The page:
GETI 2021: power professionals positive for years ahead

  • 39 per cent of power professionals expect the sector to experience strong growth over the next three years
  • Two-thirds believe the sector is resilient to ongoing upheaval
  • Advances in engineering seen as a key opportunity

LONDON, UK, 12 January 2021, The fifth annual Global Energy Talent Index (GETI), the world’s largest energy recruitment and employment trends report, is released today, showing that power professionals remain optimistic for the sector’s prospects in spite of the COVID-19 pandemic.

The report by Airswift, the global workforce solutions provider for the energy, process and infrastructure sectors, and Energy Jobline, the world’s leading jobsite for the energy and engineering industries, reveals that 67 per cent of those working in power believe that the sector has grown over the past year and 77 per cent expect it to grow further over the next three years. Indeed, four-in-ten respondents anticipate “strong growth”.

Power professionals and hiring managers do acknowledge the pandemic as a potential barrier to growth, with 56 per cent citing it as among the biggest challenges facing the sector. However, 65 per cent of survey respondents are confident that their firm is resilient to the changes it faces. Added to this is a sense of optimism around advances in engineering techniques and technologies, which were identified by three-quarters of respondents as among the most important opportunities facing the sector over the next three years.

Janette Marx, Chief Executive Officer at Airswift, says: “There is no denying that this has been a challenging year for the energy industry, and COVID-19-related instability is certainly being felt by the workforce. Yet, power professionals seem confident in their ability to rise to the challenges ahead.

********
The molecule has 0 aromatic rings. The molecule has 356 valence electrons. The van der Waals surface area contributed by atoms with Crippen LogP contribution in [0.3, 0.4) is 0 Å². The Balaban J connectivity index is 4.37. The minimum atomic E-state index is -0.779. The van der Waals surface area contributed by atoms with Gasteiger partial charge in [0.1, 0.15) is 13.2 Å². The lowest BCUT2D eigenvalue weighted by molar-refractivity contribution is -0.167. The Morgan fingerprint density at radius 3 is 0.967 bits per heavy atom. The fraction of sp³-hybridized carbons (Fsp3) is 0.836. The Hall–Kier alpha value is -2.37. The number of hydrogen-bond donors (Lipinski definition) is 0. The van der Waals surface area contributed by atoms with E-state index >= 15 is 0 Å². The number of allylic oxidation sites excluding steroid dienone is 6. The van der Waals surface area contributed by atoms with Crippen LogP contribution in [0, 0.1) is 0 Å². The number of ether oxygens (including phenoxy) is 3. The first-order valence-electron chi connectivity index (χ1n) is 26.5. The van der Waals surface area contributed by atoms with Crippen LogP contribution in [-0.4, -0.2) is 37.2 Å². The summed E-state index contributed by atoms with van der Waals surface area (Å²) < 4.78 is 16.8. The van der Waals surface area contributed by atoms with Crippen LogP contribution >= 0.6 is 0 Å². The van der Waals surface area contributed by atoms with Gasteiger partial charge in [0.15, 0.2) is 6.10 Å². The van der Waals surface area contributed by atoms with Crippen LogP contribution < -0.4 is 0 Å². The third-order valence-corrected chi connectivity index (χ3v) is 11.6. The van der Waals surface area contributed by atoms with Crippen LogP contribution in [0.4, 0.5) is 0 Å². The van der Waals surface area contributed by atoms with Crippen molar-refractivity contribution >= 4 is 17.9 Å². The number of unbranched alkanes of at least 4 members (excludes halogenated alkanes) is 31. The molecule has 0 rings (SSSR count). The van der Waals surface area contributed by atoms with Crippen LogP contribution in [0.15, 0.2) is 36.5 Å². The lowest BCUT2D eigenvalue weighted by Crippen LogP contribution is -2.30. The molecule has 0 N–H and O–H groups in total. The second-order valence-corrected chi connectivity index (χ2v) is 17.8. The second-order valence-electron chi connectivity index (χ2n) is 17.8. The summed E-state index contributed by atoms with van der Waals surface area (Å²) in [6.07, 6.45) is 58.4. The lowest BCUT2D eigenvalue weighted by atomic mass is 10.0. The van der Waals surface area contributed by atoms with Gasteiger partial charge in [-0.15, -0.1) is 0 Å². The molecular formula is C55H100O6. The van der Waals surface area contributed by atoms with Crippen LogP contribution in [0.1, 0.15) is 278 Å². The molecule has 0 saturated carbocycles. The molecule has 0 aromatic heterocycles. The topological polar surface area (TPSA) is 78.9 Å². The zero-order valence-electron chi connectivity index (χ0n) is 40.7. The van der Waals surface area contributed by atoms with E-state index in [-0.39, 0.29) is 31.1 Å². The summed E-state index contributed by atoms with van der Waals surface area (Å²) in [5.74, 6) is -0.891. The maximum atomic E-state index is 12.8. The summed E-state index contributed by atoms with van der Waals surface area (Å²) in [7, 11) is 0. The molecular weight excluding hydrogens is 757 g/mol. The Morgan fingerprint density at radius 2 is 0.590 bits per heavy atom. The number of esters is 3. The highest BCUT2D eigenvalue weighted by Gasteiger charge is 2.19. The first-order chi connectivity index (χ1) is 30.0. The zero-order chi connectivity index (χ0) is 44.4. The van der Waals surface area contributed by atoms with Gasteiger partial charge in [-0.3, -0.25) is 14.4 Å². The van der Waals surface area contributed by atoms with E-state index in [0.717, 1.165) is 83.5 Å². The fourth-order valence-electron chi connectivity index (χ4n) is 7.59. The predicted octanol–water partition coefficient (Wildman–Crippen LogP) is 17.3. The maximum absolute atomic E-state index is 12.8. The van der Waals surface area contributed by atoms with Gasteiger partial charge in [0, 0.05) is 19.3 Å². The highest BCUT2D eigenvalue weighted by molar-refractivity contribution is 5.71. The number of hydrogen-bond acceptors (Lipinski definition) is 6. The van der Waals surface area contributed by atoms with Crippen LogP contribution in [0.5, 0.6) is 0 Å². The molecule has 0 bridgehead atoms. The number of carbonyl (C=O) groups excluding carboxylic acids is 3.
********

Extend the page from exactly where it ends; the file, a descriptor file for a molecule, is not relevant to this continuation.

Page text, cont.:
“There is always room for improvement, so it is good to see companies responding to demand from the workforce to invest in automation and digital technologies to build additional resilience into the business. Therefore, professionals should continue to request increased training and mentorship schemes to ensure they are equipped with the different skillsets that the use of such technologies requires.”

In addition to providing much-needed insights into the uncertainty posed by the events of the past 12 months, GETI is also the industry’s most comprehensive salary and mobility study. Key findings within power include:

  • More professionals reported a pay increase (38 per cent) than a decrease (16 per cent) this year. Nonetheless, sector pay was much less buoyant than last year
  • Professionals (63 per cent) and hiring managers (60 per cent) alike are optimistic of a pay increase next year
  • Eighty-eight per cent of professionals would consider relocating to another region for their job, with career progression opportunities (47 per cent) by far the most popular factor in attracting respondents to a new location
  • Renewables and oil and gas remain the biggest sources of competition for talent, winning the votes of 56 per cent and 32 per cent of those open to switching sectors, respectively

Josh Young, Director at Energy Jobline, says: “Power businesses are fortunate to have a generally happy and optimistic workforce but that doesn’t mean they can be complacent. To fend off competition from renewables, employers should pay special attention to those starting out – making sure they can see a clear career path ahead of them and are excited by the opportunities they’ll have to develop along the way.”

Airswift and Energy Jobline surveyed 16,000 energy professionals and hiring managers in 166 countries across five industry sub-sectors: oil and gas, renewables, power, nuclear and petrochemicals. The report is available to download at https://www.getireport.com/download-report.

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